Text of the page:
Monday, June 29, 2009

Redux: A future without oil money

As a change of guard takes place in Petronas, we need to take a holistic view of the prospect of Malaysia's future without oil money. Tengku Razaleigh Hamzah has written something about the key principles and values of and, some transitional issues involving Petronas here. Anyway, this is what I wrote on October 29, 2008:

A future without oil money

Today, oil money, courtesy of Petronas, constitutes 44 per cent of Federal government revenue. Oil revenues is the single largest contributor to the GDP of Malaysia.

We are all aware that world oil prices have declined to less than half of its high-point of USD145 per barrel. We are also aware that the Malaysian government used US$125 per barrel of oil as its benchmark price for the 2009 Budget to estimate the revenue it assumed it would earn.

Clearly, Malaysia's economic managers are now forced to recalculate the 2009 Budget assumptions. The deferment of the Eurocopter deal is the most high-profile response to the expected decline in Federal government revenue. We can expect more of such measures come November 4, when Najib as MOF1, takes to the floor of the Parliament.

But, this is the immediate future. We should be even more concerned about the near-distant future.

In the not-too-distant future of, say, 2012 or 2014, Malaysia's oil spigots are expected to run dry. What does this mean for a Malaysian nation that has enjoyed the oil largesse since 1974? If oil revenues constitute 44% of the Federal government revenues in 2008, wouldn't that mean that Federal government revenues will decline significantly, even if Petronas has oil revenues from non-Malaysian sources?

This is a real spectre that all Malaysians need to accept in the next four to six years.
Strategies to deal with an oil-less future
I believe that when Najib spoke of liberalising elements of the NEP, he has been adequately briefed to be fully aware of an oil-less future for Malaysia. In a sense, looking at ways to liberalise elements of the NEP is the pragmatic and, highly necessary, strategic and tactical view.

I believe that the effect of the mooted NEP liberalisation is directed at foreign direct investment (FDIs). The Malaysian government needs to highlight the highly liberal and decentralised FDI strategies of competitor countries like China. The autonomous economic zones stretching from the Pearl River delta to Shanghai did not become the factory of the world by accident. In the 1990s, Beijing empowered provincial governments with very wide discretion even on equity structures and land ownership for FDIs. This strategy was highlighted by Kenichi Ohmae to be one of the key success factors for coastal China's economic leap. Our economic managers may have this in mind.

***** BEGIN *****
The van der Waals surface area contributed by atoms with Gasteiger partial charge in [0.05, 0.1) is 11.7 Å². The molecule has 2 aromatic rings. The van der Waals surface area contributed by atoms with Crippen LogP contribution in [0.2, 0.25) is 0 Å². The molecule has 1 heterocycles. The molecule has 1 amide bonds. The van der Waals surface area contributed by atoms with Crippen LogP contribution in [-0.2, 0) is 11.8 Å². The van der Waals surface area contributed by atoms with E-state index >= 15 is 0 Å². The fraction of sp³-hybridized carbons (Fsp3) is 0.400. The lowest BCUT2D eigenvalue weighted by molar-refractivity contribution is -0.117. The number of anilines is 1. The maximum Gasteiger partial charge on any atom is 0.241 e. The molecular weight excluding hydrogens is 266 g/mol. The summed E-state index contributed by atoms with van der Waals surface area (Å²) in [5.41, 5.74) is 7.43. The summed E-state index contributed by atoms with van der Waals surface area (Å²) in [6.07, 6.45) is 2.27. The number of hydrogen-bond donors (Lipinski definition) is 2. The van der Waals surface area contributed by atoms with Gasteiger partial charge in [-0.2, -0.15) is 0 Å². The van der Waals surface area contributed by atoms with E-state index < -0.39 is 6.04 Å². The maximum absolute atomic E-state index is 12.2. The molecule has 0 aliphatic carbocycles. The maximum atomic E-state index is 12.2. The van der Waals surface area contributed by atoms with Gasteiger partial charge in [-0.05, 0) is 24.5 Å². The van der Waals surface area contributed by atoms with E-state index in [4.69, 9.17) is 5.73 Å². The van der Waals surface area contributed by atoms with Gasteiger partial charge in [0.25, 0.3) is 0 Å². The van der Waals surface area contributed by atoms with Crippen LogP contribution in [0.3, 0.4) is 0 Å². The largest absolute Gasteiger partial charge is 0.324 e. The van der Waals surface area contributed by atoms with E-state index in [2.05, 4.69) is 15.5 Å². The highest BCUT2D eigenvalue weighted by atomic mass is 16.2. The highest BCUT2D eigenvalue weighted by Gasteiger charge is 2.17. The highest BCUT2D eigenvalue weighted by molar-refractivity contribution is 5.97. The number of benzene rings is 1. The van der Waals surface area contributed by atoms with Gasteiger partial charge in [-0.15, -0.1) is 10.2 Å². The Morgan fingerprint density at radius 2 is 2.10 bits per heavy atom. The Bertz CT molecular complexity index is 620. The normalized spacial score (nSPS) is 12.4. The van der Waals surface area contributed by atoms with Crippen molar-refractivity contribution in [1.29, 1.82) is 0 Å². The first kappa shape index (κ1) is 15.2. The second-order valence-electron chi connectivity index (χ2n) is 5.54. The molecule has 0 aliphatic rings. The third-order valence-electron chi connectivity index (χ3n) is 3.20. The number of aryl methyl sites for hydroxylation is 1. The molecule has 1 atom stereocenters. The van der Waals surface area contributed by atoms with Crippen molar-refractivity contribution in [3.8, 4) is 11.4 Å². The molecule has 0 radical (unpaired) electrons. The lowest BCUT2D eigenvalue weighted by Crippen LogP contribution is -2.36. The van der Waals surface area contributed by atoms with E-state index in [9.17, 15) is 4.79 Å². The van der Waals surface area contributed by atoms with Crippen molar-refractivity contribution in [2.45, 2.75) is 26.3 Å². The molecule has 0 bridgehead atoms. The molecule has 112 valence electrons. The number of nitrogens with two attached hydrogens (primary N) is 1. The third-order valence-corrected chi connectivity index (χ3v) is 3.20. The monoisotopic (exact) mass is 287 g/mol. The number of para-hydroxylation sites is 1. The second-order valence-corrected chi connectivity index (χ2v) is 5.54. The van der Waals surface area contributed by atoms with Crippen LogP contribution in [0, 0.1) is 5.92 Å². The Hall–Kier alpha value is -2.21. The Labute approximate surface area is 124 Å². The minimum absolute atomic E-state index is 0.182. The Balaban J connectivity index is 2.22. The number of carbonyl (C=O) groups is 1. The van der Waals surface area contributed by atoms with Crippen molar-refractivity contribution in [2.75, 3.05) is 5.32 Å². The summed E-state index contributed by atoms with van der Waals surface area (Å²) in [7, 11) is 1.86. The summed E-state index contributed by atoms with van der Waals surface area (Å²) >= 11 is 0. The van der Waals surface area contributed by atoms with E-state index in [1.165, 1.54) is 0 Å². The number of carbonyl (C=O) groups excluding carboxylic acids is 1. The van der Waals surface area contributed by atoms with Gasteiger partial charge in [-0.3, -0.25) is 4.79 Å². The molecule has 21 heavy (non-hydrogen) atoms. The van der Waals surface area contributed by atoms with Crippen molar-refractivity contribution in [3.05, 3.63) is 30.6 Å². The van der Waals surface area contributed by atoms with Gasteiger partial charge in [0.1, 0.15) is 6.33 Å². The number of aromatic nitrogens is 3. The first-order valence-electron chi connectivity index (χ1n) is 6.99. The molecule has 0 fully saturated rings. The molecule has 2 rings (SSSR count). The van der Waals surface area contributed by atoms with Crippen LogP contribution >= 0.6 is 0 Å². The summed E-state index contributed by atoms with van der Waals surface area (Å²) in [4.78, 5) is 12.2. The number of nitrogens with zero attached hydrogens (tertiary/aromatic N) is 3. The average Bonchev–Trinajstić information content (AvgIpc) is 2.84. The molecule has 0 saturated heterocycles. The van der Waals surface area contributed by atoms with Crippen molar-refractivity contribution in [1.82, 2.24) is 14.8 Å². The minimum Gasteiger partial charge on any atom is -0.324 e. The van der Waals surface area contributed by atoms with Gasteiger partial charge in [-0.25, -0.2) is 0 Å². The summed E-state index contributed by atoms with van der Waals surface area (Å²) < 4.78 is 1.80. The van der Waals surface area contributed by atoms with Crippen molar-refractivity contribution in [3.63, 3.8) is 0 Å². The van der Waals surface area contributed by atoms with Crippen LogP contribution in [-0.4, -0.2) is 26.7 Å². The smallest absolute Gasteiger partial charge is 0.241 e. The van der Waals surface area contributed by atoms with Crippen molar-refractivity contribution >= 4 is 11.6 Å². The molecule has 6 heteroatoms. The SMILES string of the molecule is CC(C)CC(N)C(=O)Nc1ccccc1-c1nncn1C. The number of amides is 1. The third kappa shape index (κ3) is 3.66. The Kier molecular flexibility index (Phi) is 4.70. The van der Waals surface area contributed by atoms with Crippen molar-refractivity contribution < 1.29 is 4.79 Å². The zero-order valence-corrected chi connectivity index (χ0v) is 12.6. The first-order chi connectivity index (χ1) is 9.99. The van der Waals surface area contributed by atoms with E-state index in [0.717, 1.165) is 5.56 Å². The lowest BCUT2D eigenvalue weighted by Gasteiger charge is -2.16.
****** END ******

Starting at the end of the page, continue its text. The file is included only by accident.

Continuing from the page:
Key elements of the Malaysian economy
In a future where oil revenues as a contributor to the Federal government has declined, Malaysia's economic growth drivers will, more so than ever, have to come from:

1. Industrial-manufacturing base.

2. Primary industries such as palm oil and rubber.

3. Tourism.

4. Services sector, encompassing banking and finance, especially Islamic finance will become even more prominent since Kuala Lumpur is already recognised as a centre for Islamic banking. But, do not, for one moment, forget that Singapore is already equally recognised as a center for Islamic banking. That's competition for you.

One of the key routes that all nations take to foster economic growth, Malaysia being no exception, is the search for good quality FDIs. That was the idea that drove the numerous Economic Corridors under the Badawi Administration. But, as I have previously stated in earlier blog posts, at Malaysia's present stage of development, such Corridors are no more than mere venue-providing and construction opportunities for a select few. Underlining such an approach is the ready supply of cheap labour for low-skill assembly, soldering and packaging.

Industrial-manufacturing activity